One of things that seems extremely popular in today's competitive server market seems to be the publishing of "independent" benchmarking tests for every new system. The epitomy of these publicity campaigns, and part of an ongoing battle that pits the open source community against their arch rivals, is the series of Mindcraft benchmarks that compare NT/IIS performance against that of Linux/Apache.

I'm not a Linux evangelist, nor do I kneel at the church of Microsoft. I believe in using the right solution for the right set of circumstances, so I'd like to explain why a benchmark can actually be extremely misleading.

The first thing to know is that tests such as this are mainly sponsored by a company who wants the tests to "find" a certain fact: namely that their product is better than the competition. However, there's a great difference between testing something to find what the results are, and finding results that prove what you want to prove.

Server benchmarks are, unfortunately for consumers, a great example of using a test to find specific results. It's extremely easy to say that a server is capable of serving 100 million static HTML pages in 24 hours, but look a little further at the results.

Firstly, very, very few sites with a large amount of content use static pages now. The outdated method of writing and updating every page separately has been replaced by dynamic technologies such as ASP and Cold Fusion. These scripting languages have extremely different server loads, and different requirements from serving static pages because of the pre-processing that needs to take place on the server.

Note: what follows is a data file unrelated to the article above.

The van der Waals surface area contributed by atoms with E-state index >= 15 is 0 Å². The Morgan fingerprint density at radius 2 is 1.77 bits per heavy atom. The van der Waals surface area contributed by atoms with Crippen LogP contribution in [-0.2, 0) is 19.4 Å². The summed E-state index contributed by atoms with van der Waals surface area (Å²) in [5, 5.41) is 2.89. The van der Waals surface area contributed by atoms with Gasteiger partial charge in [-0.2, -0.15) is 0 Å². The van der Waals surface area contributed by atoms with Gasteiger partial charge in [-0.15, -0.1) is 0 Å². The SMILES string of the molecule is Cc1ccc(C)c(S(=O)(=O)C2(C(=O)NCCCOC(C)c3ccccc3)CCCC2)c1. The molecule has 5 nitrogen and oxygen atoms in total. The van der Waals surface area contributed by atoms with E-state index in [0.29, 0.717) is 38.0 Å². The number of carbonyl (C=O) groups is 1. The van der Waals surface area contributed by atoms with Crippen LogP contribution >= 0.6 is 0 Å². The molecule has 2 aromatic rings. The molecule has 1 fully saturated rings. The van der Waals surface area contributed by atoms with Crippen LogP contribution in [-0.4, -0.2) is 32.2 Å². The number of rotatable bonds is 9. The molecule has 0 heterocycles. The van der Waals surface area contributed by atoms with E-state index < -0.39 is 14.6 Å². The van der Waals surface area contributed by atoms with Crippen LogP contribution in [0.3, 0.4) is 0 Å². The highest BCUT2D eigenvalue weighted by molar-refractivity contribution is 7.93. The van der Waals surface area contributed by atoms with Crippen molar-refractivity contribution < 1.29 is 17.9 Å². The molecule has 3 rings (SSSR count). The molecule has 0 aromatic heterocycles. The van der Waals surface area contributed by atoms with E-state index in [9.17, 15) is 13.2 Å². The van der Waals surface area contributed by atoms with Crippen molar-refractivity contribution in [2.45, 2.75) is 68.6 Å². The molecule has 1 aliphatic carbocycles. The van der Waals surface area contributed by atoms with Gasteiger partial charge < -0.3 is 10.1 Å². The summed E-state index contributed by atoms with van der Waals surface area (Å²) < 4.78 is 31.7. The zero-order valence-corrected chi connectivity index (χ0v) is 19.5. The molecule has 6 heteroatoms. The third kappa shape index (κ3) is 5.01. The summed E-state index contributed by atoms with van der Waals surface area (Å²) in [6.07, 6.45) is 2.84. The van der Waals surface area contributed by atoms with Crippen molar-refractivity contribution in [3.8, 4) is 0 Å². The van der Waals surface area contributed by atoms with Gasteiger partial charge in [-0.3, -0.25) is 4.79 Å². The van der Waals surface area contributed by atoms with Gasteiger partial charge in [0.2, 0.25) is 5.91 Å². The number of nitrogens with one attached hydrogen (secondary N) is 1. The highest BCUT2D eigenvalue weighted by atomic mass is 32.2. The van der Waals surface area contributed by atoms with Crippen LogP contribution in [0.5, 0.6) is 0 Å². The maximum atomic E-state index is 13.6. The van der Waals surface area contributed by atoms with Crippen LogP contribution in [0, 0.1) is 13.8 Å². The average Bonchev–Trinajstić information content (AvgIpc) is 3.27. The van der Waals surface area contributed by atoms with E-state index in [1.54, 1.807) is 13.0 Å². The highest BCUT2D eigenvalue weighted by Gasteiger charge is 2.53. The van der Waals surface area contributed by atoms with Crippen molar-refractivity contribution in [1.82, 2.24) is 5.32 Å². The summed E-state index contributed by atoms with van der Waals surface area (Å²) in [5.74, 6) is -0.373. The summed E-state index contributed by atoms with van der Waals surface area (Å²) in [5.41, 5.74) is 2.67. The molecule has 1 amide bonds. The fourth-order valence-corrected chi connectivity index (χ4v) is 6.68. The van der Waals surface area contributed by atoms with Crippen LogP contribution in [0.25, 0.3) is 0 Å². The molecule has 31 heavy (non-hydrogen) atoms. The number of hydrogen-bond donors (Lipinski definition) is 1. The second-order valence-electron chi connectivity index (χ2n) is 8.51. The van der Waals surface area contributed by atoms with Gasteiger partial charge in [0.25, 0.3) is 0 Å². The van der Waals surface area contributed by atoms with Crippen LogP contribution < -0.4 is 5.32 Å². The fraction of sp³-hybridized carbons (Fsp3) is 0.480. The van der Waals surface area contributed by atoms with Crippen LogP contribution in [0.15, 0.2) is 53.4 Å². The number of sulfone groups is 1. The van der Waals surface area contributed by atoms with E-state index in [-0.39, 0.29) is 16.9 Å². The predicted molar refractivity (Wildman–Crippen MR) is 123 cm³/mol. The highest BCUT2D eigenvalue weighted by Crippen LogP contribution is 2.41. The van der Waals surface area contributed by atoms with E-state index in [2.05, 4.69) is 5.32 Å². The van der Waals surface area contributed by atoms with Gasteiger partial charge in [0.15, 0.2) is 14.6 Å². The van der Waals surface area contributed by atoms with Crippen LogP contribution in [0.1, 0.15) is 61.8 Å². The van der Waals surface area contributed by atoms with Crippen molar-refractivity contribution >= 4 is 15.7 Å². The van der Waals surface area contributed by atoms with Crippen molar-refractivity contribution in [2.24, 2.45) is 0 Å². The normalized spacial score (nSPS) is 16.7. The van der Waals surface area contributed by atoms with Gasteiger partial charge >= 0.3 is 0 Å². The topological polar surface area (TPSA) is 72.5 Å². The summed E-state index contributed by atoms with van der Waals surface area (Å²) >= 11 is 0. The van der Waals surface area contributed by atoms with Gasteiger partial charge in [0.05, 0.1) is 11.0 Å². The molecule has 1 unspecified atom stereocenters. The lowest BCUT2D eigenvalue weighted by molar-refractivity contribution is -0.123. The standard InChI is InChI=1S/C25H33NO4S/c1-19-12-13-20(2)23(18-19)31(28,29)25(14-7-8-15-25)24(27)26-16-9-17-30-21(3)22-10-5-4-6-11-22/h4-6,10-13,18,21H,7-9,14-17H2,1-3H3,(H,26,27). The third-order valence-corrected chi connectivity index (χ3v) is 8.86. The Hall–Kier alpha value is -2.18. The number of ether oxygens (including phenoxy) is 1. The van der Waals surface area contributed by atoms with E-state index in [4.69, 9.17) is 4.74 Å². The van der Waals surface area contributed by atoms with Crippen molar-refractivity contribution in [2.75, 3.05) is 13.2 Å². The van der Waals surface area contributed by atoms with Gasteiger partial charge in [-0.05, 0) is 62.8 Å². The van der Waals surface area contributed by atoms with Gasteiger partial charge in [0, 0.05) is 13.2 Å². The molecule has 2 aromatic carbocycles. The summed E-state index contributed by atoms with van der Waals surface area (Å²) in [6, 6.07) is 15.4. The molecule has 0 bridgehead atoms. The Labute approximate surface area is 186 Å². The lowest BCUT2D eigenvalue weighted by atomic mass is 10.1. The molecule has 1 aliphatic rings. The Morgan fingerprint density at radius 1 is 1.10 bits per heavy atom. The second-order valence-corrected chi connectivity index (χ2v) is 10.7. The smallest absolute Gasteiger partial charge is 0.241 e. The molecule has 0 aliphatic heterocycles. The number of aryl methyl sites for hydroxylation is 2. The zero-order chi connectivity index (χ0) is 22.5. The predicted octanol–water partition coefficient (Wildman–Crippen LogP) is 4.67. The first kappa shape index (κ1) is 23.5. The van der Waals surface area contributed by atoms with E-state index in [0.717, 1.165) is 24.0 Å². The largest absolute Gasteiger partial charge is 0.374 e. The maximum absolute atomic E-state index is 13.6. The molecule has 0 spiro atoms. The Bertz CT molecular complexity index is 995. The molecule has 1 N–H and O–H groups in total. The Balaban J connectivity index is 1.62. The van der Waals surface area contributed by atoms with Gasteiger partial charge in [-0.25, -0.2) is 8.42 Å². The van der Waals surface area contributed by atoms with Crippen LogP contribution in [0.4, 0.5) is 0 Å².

It is also extremely important to understand the circumstances of the test, and how the hardware used can be weighted towards performance gains for certain software. Taking a recently used example, the Mindcraft tests used a RAID 0 disk array for the server. RAID 0 systems show significant performance differences depending on the operating system, however, they are not known for stability in situations that require it (such as a web server that needs continuous uptime). Most system administrators prefer to use RAID 5, which displays different characteristics under the tested systems, but is much more stable in real-world applications. The choice of disk array, although not realistic, could heavily weight a benchmark test in favour of a specific system.

The various ways in which benchmarks can be subtly manipulated to produce certain results are numerous, and the practice of using tests in this way are neither limited to certain companies, nor to the software industry. As long as marketing departments are willing to pay for publicity, the onus will remain with the consumer to try to make sense of the information that we are fed. In situations where your choice of hardware is mission-critical, it will always pay to get a second opinion.